It's not as if the project is a partisan affair. A 2015 groundbreaking on the new road brought out Republicans such as Gov. Doug Ducey, U.S. Rep. Martha McSally and Sen. John McCain in support of the Aerospace Corridor.
But in 2014, Miller said that she didn't believe Raytheon really wants the county to do the work because they haven't personally lobbied her or attended board meetings where the project was discussed. "One would think that the Raytheon executives who want this road moved so badly would be here in this meeting or would have contacted my office, because I'm one of the people who will be voting on this," Miller said.
Another False Claim: More Than $300 Million Is Missing in From Pima County's Transportation Department
This was a silly lie that Miller used when she launched her 2012 campaign for supervisor. Based on documents that had come to her anonymously, Miller told the Weekly that she believed the county could not account for more than $300 million in spending over the last decade.
But her supporting documents left out that the money had been spent on salaries and other operating expenses for the county's transportation department, so the money was clearly accounted for.
This seemed like a pretty dumb error for a candidate to make, especially one who was touting her private-sector experience in accounting and budgets. So I reached out to Miller multiple times to talk about what I had discovered. She refused to discuss it with me.
When I wrote a subsequent story critical of her groundless accusations, Miller dismissed the story as a hit piece and announced she would never speak to me again. It was a vow that has held firm with only a few exceptions.
But she has stopped talking about funds that were "unaccounted for." Now she complains that the funds are misspent on staff.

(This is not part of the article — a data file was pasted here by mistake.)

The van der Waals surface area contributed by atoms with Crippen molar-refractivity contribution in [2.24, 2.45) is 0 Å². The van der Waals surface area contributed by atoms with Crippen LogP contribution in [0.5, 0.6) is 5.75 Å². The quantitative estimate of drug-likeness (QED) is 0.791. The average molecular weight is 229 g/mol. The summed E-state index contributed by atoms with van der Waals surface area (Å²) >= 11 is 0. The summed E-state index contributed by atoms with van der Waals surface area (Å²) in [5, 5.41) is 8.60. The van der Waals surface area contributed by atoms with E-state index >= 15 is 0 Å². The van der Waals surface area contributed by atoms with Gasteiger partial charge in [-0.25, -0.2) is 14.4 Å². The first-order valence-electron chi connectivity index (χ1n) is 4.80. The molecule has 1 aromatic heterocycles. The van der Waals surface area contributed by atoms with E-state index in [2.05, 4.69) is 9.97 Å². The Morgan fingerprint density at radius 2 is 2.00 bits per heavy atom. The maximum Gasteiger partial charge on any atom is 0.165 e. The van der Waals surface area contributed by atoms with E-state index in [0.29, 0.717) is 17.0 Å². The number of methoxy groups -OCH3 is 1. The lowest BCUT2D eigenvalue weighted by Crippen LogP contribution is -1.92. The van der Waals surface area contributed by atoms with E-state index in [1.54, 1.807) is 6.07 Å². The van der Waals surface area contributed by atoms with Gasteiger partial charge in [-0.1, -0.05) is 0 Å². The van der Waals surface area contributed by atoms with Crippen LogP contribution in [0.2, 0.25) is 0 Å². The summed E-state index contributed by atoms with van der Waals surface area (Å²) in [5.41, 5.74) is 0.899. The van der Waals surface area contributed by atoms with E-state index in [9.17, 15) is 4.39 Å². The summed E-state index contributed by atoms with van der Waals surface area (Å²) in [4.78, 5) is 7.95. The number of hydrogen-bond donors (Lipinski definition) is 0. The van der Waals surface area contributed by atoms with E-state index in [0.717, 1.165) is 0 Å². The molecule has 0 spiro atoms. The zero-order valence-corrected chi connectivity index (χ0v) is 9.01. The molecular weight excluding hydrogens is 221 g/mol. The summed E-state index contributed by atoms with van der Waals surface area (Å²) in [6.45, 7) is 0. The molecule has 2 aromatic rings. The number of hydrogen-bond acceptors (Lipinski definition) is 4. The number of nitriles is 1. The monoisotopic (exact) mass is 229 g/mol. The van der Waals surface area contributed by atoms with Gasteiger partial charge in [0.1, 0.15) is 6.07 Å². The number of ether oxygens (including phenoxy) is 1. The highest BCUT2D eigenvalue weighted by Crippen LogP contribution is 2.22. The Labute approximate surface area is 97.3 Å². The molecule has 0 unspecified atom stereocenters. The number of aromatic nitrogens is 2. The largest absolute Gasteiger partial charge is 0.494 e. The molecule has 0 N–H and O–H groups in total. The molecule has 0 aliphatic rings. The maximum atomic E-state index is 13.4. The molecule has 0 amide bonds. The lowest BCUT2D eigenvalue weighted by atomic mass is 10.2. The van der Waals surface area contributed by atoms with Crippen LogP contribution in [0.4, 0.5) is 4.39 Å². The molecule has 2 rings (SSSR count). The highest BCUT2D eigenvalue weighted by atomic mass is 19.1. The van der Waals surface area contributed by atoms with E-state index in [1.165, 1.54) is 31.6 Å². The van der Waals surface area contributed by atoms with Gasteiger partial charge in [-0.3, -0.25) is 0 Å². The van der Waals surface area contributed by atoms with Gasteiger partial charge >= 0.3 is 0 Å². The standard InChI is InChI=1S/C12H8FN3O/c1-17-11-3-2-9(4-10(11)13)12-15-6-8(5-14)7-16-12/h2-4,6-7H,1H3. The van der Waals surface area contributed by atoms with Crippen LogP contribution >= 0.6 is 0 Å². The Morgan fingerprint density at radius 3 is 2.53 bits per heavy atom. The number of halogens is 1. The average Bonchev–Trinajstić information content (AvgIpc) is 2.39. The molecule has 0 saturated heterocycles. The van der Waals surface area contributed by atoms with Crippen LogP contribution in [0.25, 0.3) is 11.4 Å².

Another False Claim: Ally Miller wrote a letter to the FBI that led to an investigation of Rio Nuevo
On the 2012 campaign trail, Miller tried to burnish her bona fides by claiming that she wrote a letter to the FBI that launched a federal investigation into the city of Tucson's Rio Nuevo project. So there's the thinking: Years of front-page stories, an Attorney General's Office investigation and hearings by state lawmakers didn't get the attention of the FBI, but Ally Miller's letter really made them sit up and take notice. In reality, the FBI brought in a forensic accountant at the request of the Arizona Attorney General's Office.
It's worth mentioning that Miller wasn't even right about exposing criminal activity: The AG's Office eventually took the unusual step of publicly releasing a letter stating that it couldn't put together a criminal case in any event.
These are just a sampling of the bizarre moments from Miller's first term. Despite her many escapades, however, Miller remains a favorite of county critics, who see her as the only supervisor willing to challenge Pima County Administrator Chuck Huckelberry. It doesn't seem to concern them that their champion appears to be several teabags short of a party.